Eggplant or aubergine as its more commonly know in the UK has unwittingly found itself at the centre of a controversy in China.
A recent attempt by retailers to introduce the vegetable to Chinese consumers has angered senior members of the ruling Communist party. The common egg, be it chicken, quail or dog, has long been viewed with suspicion in secular China due to its links with religion. According to Christian mythology God laid an egg and aided by the Virgin Mary's incubation, Jesus emerged several months later covered in eggy goo.
The humble eggplant has no genetic link to eggs and as far as our understanding goes it shares only part of its name, furthermore it is said that chickens despise the vegetable. Experts have been quick to point this out to the Chinese government but despite the weight of evidence in favour of eggplants neutrality they are unwilling to budge. It was suggested they use the alternative name of aubergine to market the fruit but it was feared the public may bypass strict internet censure and discover its heavenly alias.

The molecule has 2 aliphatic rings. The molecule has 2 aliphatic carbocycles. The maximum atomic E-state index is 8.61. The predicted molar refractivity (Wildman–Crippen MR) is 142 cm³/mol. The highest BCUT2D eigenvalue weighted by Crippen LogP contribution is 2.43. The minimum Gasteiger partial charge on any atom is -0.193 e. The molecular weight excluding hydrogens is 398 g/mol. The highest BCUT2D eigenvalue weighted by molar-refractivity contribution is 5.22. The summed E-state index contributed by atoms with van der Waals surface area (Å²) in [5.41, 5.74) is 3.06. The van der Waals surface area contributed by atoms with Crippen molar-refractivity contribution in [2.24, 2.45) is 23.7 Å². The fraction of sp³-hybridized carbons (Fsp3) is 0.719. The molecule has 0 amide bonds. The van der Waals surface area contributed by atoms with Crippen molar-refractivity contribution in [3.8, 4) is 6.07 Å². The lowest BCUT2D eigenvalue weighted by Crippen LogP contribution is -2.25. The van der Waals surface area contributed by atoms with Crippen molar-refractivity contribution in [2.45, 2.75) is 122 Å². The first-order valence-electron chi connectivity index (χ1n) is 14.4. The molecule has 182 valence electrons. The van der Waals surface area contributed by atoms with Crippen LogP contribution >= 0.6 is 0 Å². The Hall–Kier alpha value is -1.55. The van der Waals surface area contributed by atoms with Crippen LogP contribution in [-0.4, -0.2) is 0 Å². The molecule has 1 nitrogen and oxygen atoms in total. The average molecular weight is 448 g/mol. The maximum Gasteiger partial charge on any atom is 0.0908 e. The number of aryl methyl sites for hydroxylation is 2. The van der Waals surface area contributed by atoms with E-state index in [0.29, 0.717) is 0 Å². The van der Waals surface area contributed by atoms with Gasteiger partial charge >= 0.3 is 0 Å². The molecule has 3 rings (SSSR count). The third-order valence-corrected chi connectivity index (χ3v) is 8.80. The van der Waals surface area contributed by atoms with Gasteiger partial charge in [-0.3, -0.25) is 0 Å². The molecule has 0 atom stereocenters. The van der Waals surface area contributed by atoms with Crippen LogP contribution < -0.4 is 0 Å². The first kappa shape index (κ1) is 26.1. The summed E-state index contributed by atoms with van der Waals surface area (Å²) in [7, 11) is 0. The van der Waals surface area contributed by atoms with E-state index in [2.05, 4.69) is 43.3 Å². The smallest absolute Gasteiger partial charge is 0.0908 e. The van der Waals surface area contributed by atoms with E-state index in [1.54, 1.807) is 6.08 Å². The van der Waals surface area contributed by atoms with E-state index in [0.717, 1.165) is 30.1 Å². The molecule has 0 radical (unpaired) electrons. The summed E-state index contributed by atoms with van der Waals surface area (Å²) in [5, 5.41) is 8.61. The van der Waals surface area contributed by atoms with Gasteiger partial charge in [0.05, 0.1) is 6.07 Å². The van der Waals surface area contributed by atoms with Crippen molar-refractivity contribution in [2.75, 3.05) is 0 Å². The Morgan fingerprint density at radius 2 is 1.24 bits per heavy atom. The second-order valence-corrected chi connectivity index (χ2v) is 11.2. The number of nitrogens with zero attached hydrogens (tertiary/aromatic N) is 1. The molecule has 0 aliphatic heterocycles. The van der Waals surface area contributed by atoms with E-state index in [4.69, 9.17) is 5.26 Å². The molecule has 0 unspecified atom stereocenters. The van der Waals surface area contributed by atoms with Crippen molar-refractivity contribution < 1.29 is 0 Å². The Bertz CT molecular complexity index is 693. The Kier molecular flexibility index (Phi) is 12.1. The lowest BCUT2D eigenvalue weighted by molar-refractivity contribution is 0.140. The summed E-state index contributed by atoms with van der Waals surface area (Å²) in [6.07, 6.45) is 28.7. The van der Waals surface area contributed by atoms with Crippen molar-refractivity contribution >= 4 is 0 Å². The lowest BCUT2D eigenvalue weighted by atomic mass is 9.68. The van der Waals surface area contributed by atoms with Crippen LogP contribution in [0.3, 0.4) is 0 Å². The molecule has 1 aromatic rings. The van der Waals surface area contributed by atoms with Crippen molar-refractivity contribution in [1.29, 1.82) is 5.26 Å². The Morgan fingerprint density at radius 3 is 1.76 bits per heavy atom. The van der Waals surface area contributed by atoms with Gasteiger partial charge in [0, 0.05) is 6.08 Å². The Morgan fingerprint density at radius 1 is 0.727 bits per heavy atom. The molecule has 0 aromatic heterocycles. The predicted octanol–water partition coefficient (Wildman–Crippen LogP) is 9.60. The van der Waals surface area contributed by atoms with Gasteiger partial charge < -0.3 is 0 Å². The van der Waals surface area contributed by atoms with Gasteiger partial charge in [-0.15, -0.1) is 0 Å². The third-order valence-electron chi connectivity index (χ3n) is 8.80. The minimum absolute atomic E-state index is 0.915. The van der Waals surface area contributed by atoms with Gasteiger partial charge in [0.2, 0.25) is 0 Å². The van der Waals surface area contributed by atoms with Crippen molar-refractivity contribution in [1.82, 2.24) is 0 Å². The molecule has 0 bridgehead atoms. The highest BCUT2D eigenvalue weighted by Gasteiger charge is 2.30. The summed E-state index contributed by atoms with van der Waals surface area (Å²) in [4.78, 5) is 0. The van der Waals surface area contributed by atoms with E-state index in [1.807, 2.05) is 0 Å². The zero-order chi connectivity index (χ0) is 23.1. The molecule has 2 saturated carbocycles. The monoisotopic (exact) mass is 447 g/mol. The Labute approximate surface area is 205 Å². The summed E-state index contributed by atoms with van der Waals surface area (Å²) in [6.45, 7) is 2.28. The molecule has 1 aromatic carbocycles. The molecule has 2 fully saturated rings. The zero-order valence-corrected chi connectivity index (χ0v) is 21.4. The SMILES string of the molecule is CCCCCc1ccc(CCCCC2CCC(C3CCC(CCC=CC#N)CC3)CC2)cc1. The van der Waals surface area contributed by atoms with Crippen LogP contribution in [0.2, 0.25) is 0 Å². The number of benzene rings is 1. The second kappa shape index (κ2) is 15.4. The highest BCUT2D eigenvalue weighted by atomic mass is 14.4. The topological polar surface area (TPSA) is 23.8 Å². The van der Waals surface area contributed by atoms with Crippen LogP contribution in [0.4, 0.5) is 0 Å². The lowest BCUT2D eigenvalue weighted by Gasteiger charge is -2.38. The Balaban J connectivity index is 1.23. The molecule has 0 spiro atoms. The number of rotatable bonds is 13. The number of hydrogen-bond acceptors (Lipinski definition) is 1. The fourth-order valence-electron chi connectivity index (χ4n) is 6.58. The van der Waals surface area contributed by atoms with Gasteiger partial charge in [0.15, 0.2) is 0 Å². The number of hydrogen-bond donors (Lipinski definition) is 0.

Initially the secret ban was exploited by a few opportunistic importers but after one unidentified man was caught, there has been a very visible silence around the subject. It is rumoured the man is now interned in a forced labour camp where he spends his days extracting silk from silk-worms to use as a protective gloss on the latest Apple products. A party spokesperson denied the story altogether claiming he had never heard of the eggplant and also added that he and his family enjoyed one egg a year on the 4th of July in commemoration of America's independence.